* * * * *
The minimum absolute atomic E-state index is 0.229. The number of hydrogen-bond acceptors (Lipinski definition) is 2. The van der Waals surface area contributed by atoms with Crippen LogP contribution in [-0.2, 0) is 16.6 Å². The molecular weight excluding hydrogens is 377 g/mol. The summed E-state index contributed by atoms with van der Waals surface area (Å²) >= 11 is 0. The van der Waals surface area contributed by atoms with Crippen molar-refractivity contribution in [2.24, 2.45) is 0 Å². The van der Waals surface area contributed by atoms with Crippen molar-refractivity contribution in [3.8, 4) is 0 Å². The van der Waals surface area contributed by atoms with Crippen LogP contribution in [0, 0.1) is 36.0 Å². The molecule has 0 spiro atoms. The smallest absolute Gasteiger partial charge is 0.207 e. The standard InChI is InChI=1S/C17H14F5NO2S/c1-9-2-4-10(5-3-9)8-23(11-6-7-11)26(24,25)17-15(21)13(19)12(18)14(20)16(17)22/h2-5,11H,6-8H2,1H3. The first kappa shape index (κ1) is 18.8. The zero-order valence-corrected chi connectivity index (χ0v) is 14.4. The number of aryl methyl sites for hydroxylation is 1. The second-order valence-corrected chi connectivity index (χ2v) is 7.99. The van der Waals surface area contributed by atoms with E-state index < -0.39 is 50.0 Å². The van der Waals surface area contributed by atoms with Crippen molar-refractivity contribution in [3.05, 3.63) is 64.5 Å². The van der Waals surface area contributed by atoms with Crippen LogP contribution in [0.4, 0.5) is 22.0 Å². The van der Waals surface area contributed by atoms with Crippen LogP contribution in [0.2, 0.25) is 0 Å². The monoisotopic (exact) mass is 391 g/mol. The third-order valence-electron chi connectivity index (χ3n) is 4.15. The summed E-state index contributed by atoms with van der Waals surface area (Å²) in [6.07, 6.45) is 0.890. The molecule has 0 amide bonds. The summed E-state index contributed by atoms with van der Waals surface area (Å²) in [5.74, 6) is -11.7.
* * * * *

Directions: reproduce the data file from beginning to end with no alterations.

The minimum absolute atomic E-state index is 0.229. The number of hydrogen-bond acceptors (Lipinski definition) is 2. The van der Waals surface area contributed by atoms with Crippen LogP contribution in [-0.2, 0) is 16.6 Å². The molecular weight excluding hydrogens is 377 g/mol. The summed E-state index contributed by atoms with van der Waals surface area (Å²) >= 11 is 0. The van der Waals surface area contributed by atoms with Crippen molar-refractivity contribution in [2.24, 2.45) is 0 Å². The van der Waals surface area contributed by atoms with Crippen molar-refractivity contribution in [3.8, 4) is 0 Å². The van der Waals surface area contributed by atoms with Crippen LogP contribution in [0, 0.1) is 36.0 Å². The molecule has 0 spiro atoms. The smallest absolute Gasteiger partial charge is 0.207 e. The standard InChI is InChI=1S/C17H14F5NO2S/c1-9-2-4-10(5-3-9)8-23(11-6-7-11)26(24,25)17-15(21)13(19)12(18)14(20)16(17)22/h2-5,11H,6-8H2,1H3. The first kappa shape index (κ1) is 18.8. The zero-order valence-corrected chi connectivity index (χ0v) is 14.4. The number of aryl methyl sites for hydroxylation is 1. The second-order valence-corrected chi connectivity index (χ2v) is 7.99. The van der Waals surface area contributed by atoms with E-state index < -0.39 is 50.0 Å². The van der Waals surface area contributed by atoms with Crippen molar-refractivity contribution in [3.05, 3.63) is 64.5 Å². The van der Waals surface area contributed by atoms with Crippen LogP contribution in [0.4, 0.5) is 22.0 Å². The van der Waals surface area contributed by atoms with Crippen LogP contribution in [0.2, 0.25) is 0 Å². The monoisotopic (exact) mass is 391 g/mol. The third-order valence-electron chi connectivity index (χ3n) is 4.15. The summed E-state index contributed by atoms with van der Waals surface area (Å²) in [6.07, 6.45) is 0.890. The molecule has 0 amide bonds. The summed E-state index contributed by atoms with van der Waals surface area (Å²) in [5.74, 6) is -11.7.